Saturday, October 07, 2006

How To Play The Piano Using "Shorthand" -- Chord Symbols -- Instead of Reading the Full Score

Fm7 Bb7 Ebm6 Edim7

Most people who took piano lessons as a kid, including me, grew up learning to read music exactly as it is written on the printed page. Being able to read music is a valuable skill, and I am delighted I learned that skill at an early age.
But there is a downside to only being able to read music without understanding what you are reading. A couple real-life examples illustrate the point:
What happens when you are playing and your sheet music slips off the piano and onto the floor? Unless your name is Victor Borge and you can turn the situation into comedy, you will probably find the situation extremely embarrassing. I have seen it happen several times to pianists who play well but who don't know how to improvise, and it's not a pretty site. It happened to me once years ago as well. I was accompanying a singer and someone opened a side door, letting a gust of wind sweep into the auditorium and right across my piano. The sheet music scattered onto the stage and a couple pieces blew off the stage. If I hadn't understood the music and had a grasp of it's harmonic form, I would have had to stop, pick up the music, get it back in order, and so forth, delaying the soloist and the performance. As it turned out I had several people ask me how I kept playing without the music in front of me. I replied that I knew the chord progressions of the song, so was able to "wrap the chords around the singer" and therefore keep the song going.
So what are chord symbols, and how do they work?
Chord symbols are a shorthand way of writing what is going on harmonically in a song. For example, if I were to write the chord symbols of the first line of What Child Is This? (also known as Greensleeves and several other titles) in the key of Am, I would write:
Am G F E7 -- which corresponds to the first line of the song and would appear directly above the melody line in the treble clef, so all the pianist would need to do would be to read the melody (tune) of the song -- not all the supporting notes.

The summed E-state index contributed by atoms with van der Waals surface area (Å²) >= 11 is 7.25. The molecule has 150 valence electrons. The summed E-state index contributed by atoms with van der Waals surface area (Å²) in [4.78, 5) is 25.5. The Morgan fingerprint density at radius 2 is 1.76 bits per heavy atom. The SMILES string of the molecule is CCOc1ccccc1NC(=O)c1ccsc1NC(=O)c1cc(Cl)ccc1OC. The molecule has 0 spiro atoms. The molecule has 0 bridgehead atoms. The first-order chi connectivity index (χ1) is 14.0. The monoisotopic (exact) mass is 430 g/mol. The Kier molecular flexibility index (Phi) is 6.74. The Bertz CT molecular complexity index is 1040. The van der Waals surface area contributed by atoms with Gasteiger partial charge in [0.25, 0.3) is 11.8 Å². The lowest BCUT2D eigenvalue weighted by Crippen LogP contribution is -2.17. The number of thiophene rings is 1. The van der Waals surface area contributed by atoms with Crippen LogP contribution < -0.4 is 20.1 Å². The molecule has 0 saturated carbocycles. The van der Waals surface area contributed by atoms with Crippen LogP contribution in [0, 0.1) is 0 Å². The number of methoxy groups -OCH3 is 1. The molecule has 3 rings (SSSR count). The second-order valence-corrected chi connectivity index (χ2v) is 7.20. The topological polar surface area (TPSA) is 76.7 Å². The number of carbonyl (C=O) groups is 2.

I think you can see that once you know a few chords this would be infinitely easier to remember than the entire score of the song. Not only that, but that chord progression -- A, G, F, E7 -- repeats several times during the song, so once you know the form of the song, you have a huge advantage over someone who is chained to the written music and has no idea about the logic of the song.
So how does a person learn this "musical shorthand"? It's no secret -- there are books galore on learning chords, plus web sites that teach chords, or you could even pick up a chart of chords in your local music store.
Then buy a "fake book" -- a songbook with hundreds or even thousands of songs, each song showing just the melody of the song with the chord symbols listed above it. Each song alone would be known as a "lead sheet", but cumulatively the collection of songs is known as a "fake book". Then every day play a dozen or so songs just with the melody in your right hand and the chord in your left hand. It will sound barren at first, but you're learning how it works.
After a couple weeks of that, instead of playing the melody in your right hand, sing the melody (doesn't matter at all how it sounds) and use your right hand to break up the notes of the chord you are playing in your left hand. Once you get the hang of it, you can start breaking up the chord in both hands and experimenting with various rhythm patterns.
I am not saying it's easy; I am saying it's fun and exciting and that it is worth it many times over!

Thursday, October 05, 2006

The Immense Popularity of the Piano Continues To This Day...